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Kansai Scene Magazine

these walls could talk


these walls could talk

You may just see it as a thing that keeps the cold out in winter, but to this month’s cover artist DAAS, that wall is a canvas.

daasThere can’t be many Umeda-ites who haven’t enjoyed a taste of the craic in The Blarney Stone. You can easily recall the drinks, food or events, but how about the walls? Can you remember the colour? The creamy yellow dappled stone probably never really drew your attention before, because it’s been created deliberately not to; it blends smoothly into the background of a typical modern Irish pub.

Giving pubs and other public spaces authentic-feeling ‘faux’ walls is just one of DAAS’ specialities. While this kind of work is subtly blended into the background of your big night out, you definitely wouldn’t miss his other work: giant colourful murals created with acrylic, wood and canvas.

DAAS first came to Japan from Florida as a contracted artist/performer for Universal Studios Japan in 2007. He continued to work for USJ until January 2013, after which he became a full-time artist.

He explains: “I’ve been fortunate enough to work solely as an artist for nearly 15 years, by doing a variety of things such as large-scale murals for Harley Davidson Motorcycles and Hard Rock Hotel & Casino, live painting performances, scenic work for Universal Studios Orlando, Busch Gardens and custom interior wall finishes and aging.”

It takes DAAS about two weeks to complete an artwork. He works mainly in acrylics, but recently he’s been experimenting with more mixed media, such as plasters to add extra texture and physical depth to his wall paintings.

“My style of art has developed into a sort of push and pull between unity and fragmentation,” he says. “It relies heavily on geometrics shapes, expressive colors and organic textures combined into a recognizable form like an animal or human face. I’ve never really felt locked into one style or another, so this current method of creating is bound to change sooner or later. It’s the process and evolution of the work that I enjoy the most.”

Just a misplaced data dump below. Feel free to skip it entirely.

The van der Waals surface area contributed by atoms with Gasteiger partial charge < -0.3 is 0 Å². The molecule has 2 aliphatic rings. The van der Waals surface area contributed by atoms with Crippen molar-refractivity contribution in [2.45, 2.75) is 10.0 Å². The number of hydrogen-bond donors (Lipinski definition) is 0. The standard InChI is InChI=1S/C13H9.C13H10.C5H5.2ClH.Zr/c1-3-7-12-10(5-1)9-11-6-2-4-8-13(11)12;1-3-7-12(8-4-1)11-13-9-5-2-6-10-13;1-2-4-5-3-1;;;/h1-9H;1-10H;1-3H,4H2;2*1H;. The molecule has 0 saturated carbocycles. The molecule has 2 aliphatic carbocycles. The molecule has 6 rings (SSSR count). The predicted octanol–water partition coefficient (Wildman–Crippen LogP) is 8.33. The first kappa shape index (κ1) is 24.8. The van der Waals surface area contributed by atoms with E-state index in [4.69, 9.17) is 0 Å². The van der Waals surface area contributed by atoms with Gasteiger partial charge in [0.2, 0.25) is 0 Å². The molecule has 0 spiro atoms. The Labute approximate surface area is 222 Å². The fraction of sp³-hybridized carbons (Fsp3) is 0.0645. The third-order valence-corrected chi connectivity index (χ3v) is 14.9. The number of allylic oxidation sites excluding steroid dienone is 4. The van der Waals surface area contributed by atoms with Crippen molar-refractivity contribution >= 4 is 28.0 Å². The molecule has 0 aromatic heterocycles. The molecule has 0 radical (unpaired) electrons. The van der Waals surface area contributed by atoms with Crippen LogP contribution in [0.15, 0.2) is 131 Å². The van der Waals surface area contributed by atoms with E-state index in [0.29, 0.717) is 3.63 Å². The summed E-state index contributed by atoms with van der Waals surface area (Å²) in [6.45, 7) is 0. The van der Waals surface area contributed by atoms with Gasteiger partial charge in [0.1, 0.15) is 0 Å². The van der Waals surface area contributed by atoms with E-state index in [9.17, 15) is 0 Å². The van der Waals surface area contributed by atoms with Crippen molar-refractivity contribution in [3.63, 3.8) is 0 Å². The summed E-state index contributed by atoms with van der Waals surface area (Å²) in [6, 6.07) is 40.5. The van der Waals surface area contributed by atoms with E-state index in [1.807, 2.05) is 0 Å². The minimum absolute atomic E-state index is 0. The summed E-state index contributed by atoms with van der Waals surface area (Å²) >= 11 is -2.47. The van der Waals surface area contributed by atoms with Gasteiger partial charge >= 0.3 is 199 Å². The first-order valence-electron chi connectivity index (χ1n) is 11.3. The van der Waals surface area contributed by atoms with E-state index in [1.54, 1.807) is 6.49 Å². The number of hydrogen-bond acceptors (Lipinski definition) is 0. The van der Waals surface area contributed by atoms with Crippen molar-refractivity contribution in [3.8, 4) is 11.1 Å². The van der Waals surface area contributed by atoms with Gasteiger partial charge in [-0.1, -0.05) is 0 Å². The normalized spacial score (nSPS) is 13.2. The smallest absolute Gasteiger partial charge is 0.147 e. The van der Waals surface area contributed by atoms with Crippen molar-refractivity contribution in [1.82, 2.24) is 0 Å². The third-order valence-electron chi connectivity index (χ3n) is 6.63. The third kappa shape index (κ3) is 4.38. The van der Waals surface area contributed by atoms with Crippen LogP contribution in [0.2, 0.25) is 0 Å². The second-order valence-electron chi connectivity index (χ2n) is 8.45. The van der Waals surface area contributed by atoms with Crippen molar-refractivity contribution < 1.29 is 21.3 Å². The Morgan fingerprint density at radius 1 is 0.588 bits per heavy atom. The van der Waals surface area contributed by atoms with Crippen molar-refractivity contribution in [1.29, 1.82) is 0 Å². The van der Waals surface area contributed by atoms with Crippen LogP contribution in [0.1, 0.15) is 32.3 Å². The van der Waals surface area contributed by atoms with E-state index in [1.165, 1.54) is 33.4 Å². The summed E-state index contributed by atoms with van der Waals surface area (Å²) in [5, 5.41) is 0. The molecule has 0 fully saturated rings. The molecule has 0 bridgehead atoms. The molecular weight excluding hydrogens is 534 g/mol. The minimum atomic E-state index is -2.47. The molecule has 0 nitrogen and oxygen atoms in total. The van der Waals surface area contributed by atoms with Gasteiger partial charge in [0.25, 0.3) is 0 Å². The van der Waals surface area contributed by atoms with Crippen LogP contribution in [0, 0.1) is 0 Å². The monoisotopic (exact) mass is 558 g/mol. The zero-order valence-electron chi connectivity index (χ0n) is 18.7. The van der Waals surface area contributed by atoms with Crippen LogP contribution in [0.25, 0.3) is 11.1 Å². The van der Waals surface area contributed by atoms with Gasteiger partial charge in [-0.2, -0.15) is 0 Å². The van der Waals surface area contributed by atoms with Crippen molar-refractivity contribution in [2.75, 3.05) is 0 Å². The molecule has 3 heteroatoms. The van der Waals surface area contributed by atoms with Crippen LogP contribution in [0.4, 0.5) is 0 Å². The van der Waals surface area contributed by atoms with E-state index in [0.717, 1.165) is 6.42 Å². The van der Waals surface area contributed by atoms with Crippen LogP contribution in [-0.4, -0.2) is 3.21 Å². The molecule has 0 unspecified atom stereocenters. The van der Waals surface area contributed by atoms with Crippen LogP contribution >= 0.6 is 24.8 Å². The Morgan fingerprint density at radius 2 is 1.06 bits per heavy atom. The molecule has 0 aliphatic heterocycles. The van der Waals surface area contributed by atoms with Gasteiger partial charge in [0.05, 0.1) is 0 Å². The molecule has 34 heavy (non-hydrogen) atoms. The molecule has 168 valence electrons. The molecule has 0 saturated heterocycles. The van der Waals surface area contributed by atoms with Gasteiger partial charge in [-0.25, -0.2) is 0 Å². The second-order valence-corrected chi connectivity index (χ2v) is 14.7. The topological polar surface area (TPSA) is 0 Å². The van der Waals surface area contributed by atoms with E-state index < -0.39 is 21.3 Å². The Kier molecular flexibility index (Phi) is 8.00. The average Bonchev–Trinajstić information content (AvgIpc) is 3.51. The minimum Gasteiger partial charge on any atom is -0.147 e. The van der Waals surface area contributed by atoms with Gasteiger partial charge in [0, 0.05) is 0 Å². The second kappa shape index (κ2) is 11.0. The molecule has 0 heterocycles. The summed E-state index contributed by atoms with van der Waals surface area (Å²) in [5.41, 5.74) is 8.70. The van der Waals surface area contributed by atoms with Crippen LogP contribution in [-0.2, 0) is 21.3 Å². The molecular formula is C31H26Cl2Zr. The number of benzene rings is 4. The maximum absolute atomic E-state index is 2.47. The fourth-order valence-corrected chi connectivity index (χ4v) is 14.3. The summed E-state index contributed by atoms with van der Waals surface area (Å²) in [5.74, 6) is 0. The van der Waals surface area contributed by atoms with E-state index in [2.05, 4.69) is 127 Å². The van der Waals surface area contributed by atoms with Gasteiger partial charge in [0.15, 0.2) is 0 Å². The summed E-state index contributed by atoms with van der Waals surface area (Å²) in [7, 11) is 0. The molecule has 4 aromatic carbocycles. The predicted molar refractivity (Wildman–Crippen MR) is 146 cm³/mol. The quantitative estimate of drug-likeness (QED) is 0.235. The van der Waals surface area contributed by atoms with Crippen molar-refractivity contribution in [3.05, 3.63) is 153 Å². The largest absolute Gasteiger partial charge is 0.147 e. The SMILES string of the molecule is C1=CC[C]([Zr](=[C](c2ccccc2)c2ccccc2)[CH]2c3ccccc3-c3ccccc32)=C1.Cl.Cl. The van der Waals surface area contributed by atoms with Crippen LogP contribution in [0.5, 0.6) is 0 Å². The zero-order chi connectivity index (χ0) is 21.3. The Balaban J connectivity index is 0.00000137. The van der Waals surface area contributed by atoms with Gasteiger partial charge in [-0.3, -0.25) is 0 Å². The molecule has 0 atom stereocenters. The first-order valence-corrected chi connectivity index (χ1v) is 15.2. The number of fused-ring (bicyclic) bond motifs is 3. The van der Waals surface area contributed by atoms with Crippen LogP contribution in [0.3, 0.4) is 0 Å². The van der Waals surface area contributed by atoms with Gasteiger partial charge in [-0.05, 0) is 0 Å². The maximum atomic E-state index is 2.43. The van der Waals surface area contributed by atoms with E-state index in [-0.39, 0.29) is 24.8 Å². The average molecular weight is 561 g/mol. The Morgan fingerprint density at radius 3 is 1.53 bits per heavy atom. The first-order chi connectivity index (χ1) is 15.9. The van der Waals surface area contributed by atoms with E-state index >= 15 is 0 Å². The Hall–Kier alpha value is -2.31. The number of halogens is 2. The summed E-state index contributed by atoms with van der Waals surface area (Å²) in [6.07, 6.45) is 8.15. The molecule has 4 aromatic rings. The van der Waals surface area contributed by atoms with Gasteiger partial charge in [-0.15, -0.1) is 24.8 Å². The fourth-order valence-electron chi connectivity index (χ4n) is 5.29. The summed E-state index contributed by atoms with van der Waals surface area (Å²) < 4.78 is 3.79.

DAAS lives in Nishinomiya, very close to Shukugawa river, which means he hasn’t got far to stumble to enjoy some stunning spring hanamis. The proximity to nature is a big plus.

“The natural way things age in nature, I believe, is the biggest influence for me. I find myself continually attracted to old stone walls with layers of color, moss and lichens. One of my favorite places to recharge myself creatively is in Nara near Tōdai-ji, I can spend hours walking around and staring at all the old structures and walls.”

As well as being inspired by nature, recently DAAS has been digging the grafitti-esque work of José Parlá and Gerhard Richter’s Abstracts.

While he may spend a lot of time gazing at walls, and working hard to either blend them in or liven them up, DAAS’ unique portfolio also includes some colourful depictions of people. His most memorable commission was a portrait of a friend’s mother who passed away. “It was a representational piece painted in oil on canvas. The main thing I enjoyed about it was the chance to paint something outside of my current style and comfort zone. It presented some enjoyable challenges, such as capturing the essence of someone’s personality whom you have never met, working in oils and laying out a completely different color palette.”

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